As Turkey looks to West, trial highlights lagging press freedom

At a cafe in Istanbul, a patron reads Sabah, a pro-government newspaper. Turkish papers have either a secular or Islamist slant.
At a cafe in Istanbul, a patron reads Sabah, a pro-government newspaper. Turkish papers have either a secular or Islamist slant. (Janine Zacharia/the Washington Post)
By Janine Zacharia
Washington Post Foreign Service
Monday, July 5, 2010

ISTANBUL -- For a country that is trying to demonstrate its reliability as a partner of the West, Turkey faces an awkward moment next week: An Istanbul judge is set to weigh the legality of enormous tax-related fines imposed on a media firm whose newspapers had sharply criticized the government.

The case, which pits Prime Minister Recep Tayyip Erdogan against one of Turkey's wealthiest businessmen, has exposed what some observers say are the prime minister's autocratic tendencies. Critics also point to recent arrests of journalists and Erdogan's allegations that some Turkish columnists are agents of Israel.

The ruling will be closely watched as a bellwether of the direction being taken by Turkey, a young republic that is still wrestling with the fundamentals of democratic governance after centuries of Ottoman rule, even as it pushes for membership in the European Union.

The United States and European countries voiced their disapproval in September when Turkish tax authorities fined Aydin Dogan's media group a record $4 billion in taxes, penalties and accrued interest in connection with a 2006 stock sale to a German company. The amount surpassed the market value of the entire Dogan Holding company.

Dogan's backers see the case -- a complex saga involving disputes over value-added-tax obligations and the way the shares were transferred -- as an attempt by Erdogan to silence a powerful critic. Others, while saying the fine is wildly unreasonable by any measure, have expressed discomfort with Dogan's portrayal as a champion of press freedom.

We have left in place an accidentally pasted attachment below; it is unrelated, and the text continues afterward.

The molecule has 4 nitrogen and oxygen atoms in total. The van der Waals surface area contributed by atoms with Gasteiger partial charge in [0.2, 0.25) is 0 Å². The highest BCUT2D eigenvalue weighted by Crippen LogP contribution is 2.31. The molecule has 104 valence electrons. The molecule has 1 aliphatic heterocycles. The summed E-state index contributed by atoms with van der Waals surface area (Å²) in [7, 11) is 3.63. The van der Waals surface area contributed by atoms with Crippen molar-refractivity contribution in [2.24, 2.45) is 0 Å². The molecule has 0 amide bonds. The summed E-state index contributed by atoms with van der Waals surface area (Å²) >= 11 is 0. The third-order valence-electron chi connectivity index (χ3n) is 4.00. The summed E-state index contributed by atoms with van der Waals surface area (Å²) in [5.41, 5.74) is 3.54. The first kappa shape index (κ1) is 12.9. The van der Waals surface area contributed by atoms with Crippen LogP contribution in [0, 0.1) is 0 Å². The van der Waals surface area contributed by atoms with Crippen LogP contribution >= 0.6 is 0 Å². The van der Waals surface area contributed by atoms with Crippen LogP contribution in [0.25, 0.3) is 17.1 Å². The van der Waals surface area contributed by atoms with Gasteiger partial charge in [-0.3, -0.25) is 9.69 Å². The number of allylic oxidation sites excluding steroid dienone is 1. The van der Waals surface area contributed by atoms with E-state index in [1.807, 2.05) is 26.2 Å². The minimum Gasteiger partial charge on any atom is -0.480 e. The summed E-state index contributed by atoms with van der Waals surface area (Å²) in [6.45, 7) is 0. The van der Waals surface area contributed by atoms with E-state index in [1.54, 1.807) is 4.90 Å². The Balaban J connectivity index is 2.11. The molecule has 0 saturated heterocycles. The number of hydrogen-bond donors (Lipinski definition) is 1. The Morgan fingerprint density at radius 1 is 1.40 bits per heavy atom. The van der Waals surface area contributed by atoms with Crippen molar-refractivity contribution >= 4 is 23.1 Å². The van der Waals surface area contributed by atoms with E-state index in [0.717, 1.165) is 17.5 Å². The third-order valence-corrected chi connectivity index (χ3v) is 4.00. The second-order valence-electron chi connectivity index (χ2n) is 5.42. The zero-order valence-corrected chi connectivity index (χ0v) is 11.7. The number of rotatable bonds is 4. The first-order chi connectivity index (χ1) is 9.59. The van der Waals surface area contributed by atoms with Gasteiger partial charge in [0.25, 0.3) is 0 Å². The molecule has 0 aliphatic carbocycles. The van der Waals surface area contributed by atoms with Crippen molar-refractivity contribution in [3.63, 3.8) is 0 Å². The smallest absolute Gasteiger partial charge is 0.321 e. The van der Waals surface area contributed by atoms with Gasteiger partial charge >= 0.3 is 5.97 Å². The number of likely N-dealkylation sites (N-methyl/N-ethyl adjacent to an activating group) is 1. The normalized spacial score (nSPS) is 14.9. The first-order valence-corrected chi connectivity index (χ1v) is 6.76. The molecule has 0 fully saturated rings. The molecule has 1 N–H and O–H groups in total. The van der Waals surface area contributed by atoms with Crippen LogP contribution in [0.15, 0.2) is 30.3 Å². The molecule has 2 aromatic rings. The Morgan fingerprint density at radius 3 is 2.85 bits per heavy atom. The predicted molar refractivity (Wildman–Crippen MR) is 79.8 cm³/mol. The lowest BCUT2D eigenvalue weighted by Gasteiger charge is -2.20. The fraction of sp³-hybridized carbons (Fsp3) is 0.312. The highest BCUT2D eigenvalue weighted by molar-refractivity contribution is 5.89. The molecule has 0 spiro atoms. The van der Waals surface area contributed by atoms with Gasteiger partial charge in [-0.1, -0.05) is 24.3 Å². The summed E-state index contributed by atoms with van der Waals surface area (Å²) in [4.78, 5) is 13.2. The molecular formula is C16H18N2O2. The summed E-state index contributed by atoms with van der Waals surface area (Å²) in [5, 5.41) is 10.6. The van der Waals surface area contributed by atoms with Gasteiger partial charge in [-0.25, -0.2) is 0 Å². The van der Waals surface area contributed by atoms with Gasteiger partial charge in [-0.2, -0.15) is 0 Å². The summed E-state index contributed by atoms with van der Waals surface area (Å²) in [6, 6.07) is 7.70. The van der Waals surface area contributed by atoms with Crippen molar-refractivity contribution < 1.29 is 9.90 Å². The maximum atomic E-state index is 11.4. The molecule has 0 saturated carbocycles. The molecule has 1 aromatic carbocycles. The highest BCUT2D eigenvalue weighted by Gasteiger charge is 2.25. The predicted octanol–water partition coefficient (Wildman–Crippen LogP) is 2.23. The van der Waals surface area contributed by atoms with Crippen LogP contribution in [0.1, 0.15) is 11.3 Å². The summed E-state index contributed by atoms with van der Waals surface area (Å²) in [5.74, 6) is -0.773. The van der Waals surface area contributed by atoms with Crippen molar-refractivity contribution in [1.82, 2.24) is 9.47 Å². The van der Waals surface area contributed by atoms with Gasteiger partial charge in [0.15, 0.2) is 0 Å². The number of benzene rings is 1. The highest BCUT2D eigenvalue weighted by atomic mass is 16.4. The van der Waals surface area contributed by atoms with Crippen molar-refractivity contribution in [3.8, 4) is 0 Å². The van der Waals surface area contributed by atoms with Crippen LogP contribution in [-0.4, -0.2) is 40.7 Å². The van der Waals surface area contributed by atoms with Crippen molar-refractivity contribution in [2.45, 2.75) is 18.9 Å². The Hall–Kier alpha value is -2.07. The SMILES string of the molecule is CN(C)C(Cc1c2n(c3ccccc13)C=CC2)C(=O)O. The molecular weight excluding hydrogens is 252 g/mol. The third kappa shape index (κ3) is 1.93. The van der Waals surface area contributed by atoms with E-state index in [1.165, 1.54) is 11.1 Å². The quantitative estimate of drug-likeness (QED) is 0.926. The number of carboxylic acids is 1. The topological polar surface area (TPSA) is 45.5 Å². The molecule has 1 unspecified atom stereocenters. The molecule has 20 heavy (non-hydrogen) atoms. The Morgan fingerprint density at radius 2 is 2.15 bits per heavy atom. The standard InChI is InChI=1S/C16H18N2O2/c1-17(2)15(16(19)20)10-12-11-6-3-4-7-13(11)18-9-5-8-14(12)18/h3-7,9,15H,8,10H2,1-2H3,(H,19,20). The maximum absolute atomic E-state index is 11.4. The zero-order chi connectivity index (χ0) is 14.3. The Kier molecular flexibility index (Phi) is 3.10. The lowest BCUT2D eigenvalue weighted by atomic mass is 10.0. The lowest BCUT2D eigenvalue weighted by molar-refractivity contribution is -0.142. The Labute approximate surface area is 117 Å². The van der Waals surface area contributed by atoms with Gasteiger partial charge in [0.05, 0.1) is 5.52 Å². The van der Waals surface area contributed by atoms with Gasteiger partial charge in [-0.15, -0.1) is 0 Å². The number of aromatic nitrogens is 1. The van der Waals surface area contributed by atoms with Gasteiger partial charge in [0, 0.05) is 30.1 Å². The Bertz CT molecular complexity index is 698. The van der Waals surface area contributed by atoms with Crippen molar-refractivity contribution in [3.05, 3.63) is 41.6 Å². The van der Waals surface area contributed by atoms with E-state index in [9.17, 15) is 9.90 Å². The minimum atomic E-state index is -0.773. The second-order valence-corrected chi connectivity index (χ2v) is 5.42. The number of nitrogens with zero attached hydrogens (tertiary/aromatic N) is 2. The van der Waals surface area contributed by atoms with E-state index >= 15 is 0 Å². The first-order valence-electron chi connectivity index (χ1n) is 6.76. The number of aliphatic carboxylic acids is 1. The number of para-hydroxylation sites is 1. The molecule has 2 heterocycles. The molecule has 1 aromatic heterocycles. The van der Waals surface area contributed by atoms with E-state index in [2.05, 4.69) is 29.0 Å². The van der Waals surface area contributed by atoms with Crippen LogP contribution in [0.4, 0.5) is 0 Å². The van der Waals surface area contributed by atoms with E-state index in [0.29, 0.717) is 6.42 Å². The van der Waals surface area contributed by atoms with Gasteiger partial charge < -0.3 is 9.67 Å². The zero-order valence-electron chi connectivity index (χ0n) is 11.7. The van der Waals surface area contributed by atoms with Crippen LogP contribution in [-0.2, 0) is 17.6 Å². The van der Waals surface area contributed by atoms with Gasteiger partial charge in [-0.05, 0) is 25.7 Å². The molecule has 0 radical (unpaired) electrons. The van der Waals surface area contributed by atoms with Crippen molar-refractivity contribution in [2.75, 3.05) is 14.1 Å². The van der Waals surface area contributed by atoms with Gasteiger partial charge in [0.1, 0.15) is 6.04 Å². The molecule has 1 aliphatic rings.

A billionaire whose conglomerate includes major newspapers and television stations, as well as a leading Turkish fuel distribution company, Dogan for years profited from cozy relations with past governments in a way that hindered the establishment of an impartial Turkish press, some observers say.

Erdogan denies the tax case is politically motivated, but the Dogan group says it followed Turkish law in its conduct of the transaction. "The tax case is not based on wrongdoing," Dogan's 38-year-old daughter, Hanzade, who runs the media division, said in an interview. "We are confident that the court will rule in our favor."

The massive levy has had a chilling effect. "I try to write in a way that won't offend" Erdogan, one columnist working for a Dogan-owned newspaper said, speaking on the condition of anonymity. Dogan recently replaced the editor of the company's flagship newspaper, Hurriyet, in an effort to placate Erdogan, people familiar with the move said.

Prime minister targets media

But in a country where YouTube is banned, thousands of Web sites are blocked and journalists are jailed for "insulting Turkishness," it remains tricky for journalists to know what they can write without penalty.

More than 700 cases involving journalists are pending in the courts, according to Sibel Gunes, general secretary of a Turkish journalists association. Roughly 60 journalists are in jail.

Intimidation of journalists is not without precedent here, especially when it comes to limiting reporting on the Kurdistan Workers' Party: Journalists who have quoted members of the separatist group have been convicted of spreading propaganda for a terrorist organization.

What is new is Erdogan's challenge to the secular media elite to back down from personal criticism of him. He has publicly urged Dogan to fire columnists and has sued at least five cartoonists, alleging libel and other crimes. In nearly all his recent speeches, he has described the media's role in nationalist terms.

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